Mountaintop removal mining is still in the courts, and the hemlock woolly adelgid is moving faster than thought; elsewhere, wind farms, a new conservation easement and air pollution legislation are coming into being.
The 4th U.S. Circuit Court of Appeals in February overturned a lower court’s decision that the Corps of Engineers must better review environmental impacts before issuing permits for mountaintop removal coal mining operations. In a two-to-one ruling that could affect mountaintop mining throughout Appalachia, the court said federal Judge Robert C. Chambers wrongly did not defer to the Corps’ technical expertise when it permitted stream fills at four West Virginia mines. The Appalachian Center for the Economy and the Environment estimated the ruling could open the way for permits to move forward that would fill 79 and 134 stream miles in Kentucky and West Virginia, respectively. Opponents vowed to continue the legal fight to stop mountaintop removal. appalachian-center.org
U.S. Forest Service researchers say the hemlock woolly adelgid is killing Eastern hemlocks in the Southern Appalachians faster than previously thought. The tiny bugs, invasives from Asia, attach to hemlock needles and deplete the trees of food. Researchers at the agency’s 5,600-acre Coweeta Hydrologic Laboratory in North Carolina found that, once infected, hemlocks can die off within just three years. The evergreens provide critical ecosystem functions, including wildlife habitat and shade to cool mountain streams; a rapid loss of the species could disrupt how carbon cycles through the forests and atmosphere, complicating climate change impacts, according to research published in February. srs.fs.usda.gov/coweeta
Residents of Garrett County had two bits of good news in late winter. The Maryland Environment Trust, Allegheny Highlands Conservancy and others worked with a local family to transfer a permanent conservation easement on the 745-acre Bear Creek Ranch. The property protects the headwaters of Bear Creek and is high quality habitat for many rare species including the Tiger spiketail dragonfly. Also, managers at New Germany and Deep Creek Lake state parks have instituted a raft of energy-saving and environmentally friendly measures in cabins and facilities, including using compact fluorescent bulbs and insulating windows and doors. The parks are also conserving fuel by letting native plants grow in certain areas rather than mowing. green.maryland.gov
In January, a federal judge ruled in favor of the state of North Carolina in its 2006 lawsuit against the Tennessee Valley Authority in which the state said air pollution from TVA’s coal-fired power plants was a public nuisance that sickened its citizens, caused deaths, and damaged the scenery and environment in the Great Smoky Mountains. TVA estimated it would cost $1.8 billion to comply with the judge’s ruling that it cut more air pollution more quickly than federal law requires from the four targeted plants – Kingston, John Sevier and Bull Run plants in Tennessee and Widows Creek in northern Alabama. ncdoj.gov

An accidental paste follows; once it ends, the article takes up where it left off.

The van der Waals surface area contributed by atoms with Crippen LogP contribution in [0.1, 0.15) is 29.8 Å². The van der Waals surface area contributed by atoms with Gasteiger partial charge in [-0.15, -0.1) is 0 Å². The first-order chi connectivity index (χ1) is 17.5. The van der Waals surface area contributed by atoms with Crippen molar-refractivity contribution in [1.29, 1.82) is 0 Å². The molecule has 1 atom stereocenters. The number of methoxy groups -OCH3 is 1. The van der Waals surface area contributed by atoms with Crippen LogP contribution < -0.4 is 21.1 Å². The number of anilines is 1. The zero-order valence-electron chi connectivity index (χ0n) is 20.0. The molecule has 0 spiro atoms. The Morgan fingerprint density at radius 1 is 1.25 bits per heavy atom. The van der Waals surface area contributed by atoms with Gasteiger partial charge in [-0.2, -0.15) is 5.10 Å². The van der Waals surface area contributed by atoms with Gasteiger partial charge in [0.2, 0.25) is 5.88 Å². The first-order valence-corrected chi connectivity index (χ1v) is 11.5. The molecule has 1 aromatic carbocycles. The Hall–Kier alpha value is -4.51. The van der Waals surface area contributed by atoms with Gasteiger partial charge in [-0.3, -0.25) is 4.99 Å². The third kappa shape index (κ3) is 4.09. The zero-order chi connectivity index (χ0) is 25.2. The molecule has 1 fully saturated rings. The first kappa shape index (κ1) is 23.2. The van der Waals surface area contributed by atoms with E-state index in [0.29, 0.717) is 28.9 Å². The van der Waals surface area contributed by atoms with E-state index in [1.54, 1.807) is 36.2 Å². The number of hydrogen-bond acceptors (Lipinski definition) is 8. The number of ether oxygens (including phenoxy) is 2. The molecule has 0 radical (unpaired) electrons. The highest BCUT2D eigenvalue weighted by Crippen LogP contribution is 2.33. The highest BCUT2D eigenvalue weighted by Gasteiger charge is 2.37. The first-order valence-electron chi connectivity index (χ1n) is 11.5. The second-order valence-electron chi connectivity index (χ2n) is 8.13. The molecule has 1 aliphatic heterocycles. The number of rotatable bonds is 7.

Cleanup of the 1.1 billion gallons of coal ash that spilled from the Kingston power plant in December – oozing into nearby streams and covering 300 acres under as much as nine feet of muck – could cost up to $825 million, the Tennessee Valley Authority said. That’s in addition to the $31 million already spent by the end of January, but not including the untold costs of several class-action lawsuits and potential environmental fines. TVA Chairman Bill Sansom said in January that ratepayers would likely bear the costs. On Capitol Hill, a congressional panel is considering legislation introduced in the wake of the Kingston disaster to require design and engineering standards for all coal-ash ponds. tva.gov
Twenty-two localities in western Virginia get at least some of their drinking water from waters that flow from the one-million-acre-plus George Washington National Forest, yet the forest service makes no special provision to keep it clean, concludes a report from the Charlottesville-based Wild Virginia. In fact, the state has designated water quality in 50 streams and six reservoirs in the forest as “impaired.” Wild Virginia submitted its report, “The State of Our Water,” and recommendations to the forest service, which is updating the long-range management plan for the forest. The agency will take public comment on its draft plan, expected in spring.
Two energy giants – Dominion Power and BP – announced plans in January to pursue development of two wind farms in the mountains of southwest Virginia. The companies said they purchased 2,560 acres in Tazewell County, and have begun preliminary studies for a 70 to 80 megawatt operation on East River Mountain. Jim Madden of BP told the Bluefield Daily Telegraph in February the project would create 150 construction jobs and roughly $600,000 in revenue initially, and that some of the electricity would be used locally. Tazewell County has begun reviewing a ridgeline protection ordinance that could impact the project. Dominion and BP have not revealed details for a second potential wind farm in the area, in Wise County. dom.com
Blue Ridge Endangered Places
The nonprofit Southern Environmental Law Center released its first annual “Top 10” list of the South’s most endangered places, including four in the Blue Ridge region:
• Globe “old-growth” forest, N.C. (forest service logging)
• Cherokee National Forest, Tenn. (forest service logging)
• Clinch and Powell rivers, Va. and Tenn. (pollution and destruction from mountaintop removal coal mining)
• Shenandoah Valley, Va. (potential widening of I-81)